Every generation has its defining moments. Usually, these are moments of tragedy more
than triumph, but sometimes the two go together. One of the defining moments of my generation is being marked with a tenth anniversary memorial this weekend. Memory is a funny thing. In speaking of past tragedies, I’ve always heard people say that they remember everything that happened that day. Do I? Well, not exactly. Perhaps that says something for my memory, or perhaps it is a mark of this particular tragedy that too much happened to remember all of it. Bits and pieces of the day are suspended in my mind like tiny creatures preserved in amber.

            Going into the break room at work with the idea of buying a coca cola, and instead standing in the doorway, watching a plane fly right into a building. Thinking this had to be a trailer for either the latest Hollywood thriller or a horror movie. The mind numbing shock moments later when we all discovered that it was, indeed, very real. The mind numbing disbelief that made thinking difficult. The reaction of customers and other employees as they realized they had family that might now be missing or dead. The collapse of the first tower, and then the second. And the silence. It was an eldritch silence, almost supernatural, as
though no one had the energy for the normal cheerful chatter of day to day life.

            It is my hope that we remember the lessons we learned that day, and in the days to follow. The first lesson is that there is greatness in everyone. On that day, there were the everyday heroes that exist in every society—the firemen, the EMS and first responders, and the police. But there were also more—people who were simply going about their lives as private citizens, who responded heroically when the evil touched them. Ordinary people do amazing things under extraordinary circumstances, and we need to remember and tap the potential that lies within each of us.

            The second is that we are a family, all of us, no matter where we come from and what we believe. We are a family by birthright as well as by circumstance. We are often a quarrelsome family, who fight about the most trivial of things, as siblings do, but when push comes to shove, we also band together against a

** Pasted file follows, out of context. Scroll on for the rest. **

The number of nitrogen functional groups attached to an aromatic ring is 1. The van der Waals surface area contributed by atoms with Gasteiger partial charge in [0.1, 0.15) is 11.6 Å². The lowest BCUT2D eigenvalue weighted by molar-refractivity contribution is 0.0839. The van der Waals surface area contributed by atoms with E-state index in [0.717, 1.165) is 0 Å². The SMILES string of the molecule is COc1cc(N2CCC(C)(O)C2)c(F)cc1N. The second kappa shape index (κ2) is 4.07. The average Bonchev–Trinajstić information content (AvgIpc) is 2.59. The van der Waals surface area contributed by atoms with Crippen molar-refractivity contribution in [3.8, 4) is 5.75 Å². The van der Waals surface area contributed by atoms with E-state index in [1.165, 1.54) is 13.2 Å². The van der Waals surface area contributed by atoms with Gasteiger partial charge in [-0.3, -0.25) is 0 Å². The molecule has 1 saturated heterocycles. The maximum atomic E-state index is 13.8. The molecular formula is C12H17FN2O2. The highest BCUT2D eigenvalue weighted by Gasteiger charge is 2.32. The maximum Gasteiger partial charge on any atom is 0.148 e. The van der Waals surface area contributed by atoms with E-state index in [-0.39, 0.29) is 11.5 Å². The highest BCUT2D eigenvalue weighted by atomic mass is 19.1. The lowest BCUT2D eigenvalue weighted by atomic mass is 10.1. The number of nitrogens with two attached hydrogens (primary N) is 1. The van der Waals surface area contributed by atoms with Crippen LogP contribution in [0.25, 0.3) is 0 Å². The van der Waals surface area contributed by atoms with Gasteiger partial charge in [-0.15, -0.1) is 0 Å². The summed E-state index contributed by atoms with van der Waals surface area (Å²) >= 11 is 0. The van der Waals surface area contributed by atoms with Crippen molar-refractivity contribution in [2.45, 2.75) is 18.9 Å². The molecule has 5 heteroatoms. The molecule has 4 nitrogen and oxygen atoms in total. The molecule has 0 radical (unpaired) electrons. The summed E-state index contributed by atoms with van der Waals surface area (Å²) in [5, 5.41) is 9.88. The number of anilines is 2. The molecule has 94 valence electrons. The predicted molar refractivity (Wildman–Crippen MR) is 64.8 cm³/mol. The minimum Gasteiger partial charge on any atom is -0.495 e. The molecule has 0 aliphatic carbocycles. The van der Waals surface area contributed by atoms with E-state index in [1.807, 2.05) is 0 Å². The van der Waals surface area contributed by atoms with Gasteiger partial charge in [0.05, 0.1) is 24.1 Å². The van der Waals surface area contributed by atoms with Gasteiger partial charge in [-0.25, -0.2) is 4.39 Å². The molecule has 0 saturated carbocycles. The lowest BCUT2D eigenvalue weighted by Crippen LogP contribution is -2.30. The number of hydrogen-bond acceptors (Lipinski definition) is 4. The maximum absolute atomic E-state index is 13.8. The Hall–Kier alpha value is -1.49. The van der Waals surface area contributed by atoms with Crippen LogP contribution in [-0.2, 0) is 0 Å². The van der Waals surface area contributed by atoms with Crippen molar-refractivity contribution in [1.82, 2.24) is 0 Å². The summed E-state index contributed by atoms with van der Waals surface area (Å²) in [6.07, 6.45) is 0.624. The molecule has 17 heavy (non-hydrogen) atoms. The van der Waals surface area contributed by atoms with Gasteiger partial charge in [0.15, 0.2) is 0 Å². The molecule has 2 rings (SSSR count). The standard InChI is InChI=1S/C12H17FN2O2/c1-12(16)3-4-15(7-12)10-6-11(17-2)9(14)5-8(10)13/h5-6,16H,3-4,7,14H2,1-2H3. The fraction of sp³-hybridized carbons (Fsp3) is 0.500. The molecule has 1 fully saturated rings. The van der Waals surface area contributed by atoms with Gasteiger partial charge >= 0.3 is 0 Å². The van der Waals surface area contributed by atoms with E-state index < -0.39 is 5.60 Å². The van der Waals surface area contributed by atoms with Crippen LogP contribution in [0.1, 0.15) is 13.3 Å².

common enemy, and we are much the stronger for doing so.

            The third lesson is that we must look to our own house. We have a duty to ourselves and to one another. We must band together and become more than we could be separately, and we must protect one another. We haven’t seen much in the way of attack on our own soil, and we must take steps to guard against it, as much as
possible. Much of our response to the fear engendered by the attacks on the World Trade Center seemed to be a knee jerk reaction, and my hope is that we can actually sit down and find sustainable ways to actually protect our country from attack. If that means that we must close our borders at times, it is no more than every other nation in the world has done. If we must look to our allies for help, then let us hope we have cultivated those relationships properly. We must also work to conquer the problems that weaken us from within, and fracture the family—our prejudice (yes, it still exists), indifference, self absorption, and entitlement.  

            For the sake of our children, may we remember the lessons we learned that day and use them to help us grow stronger as a nation. The adversity we face will make us stronger if we let it. To those who died that day, and to those who struggle through without them, thank you. Thank you for giving us your best, and for the
sacrifices you made that day.

We will never forget.  

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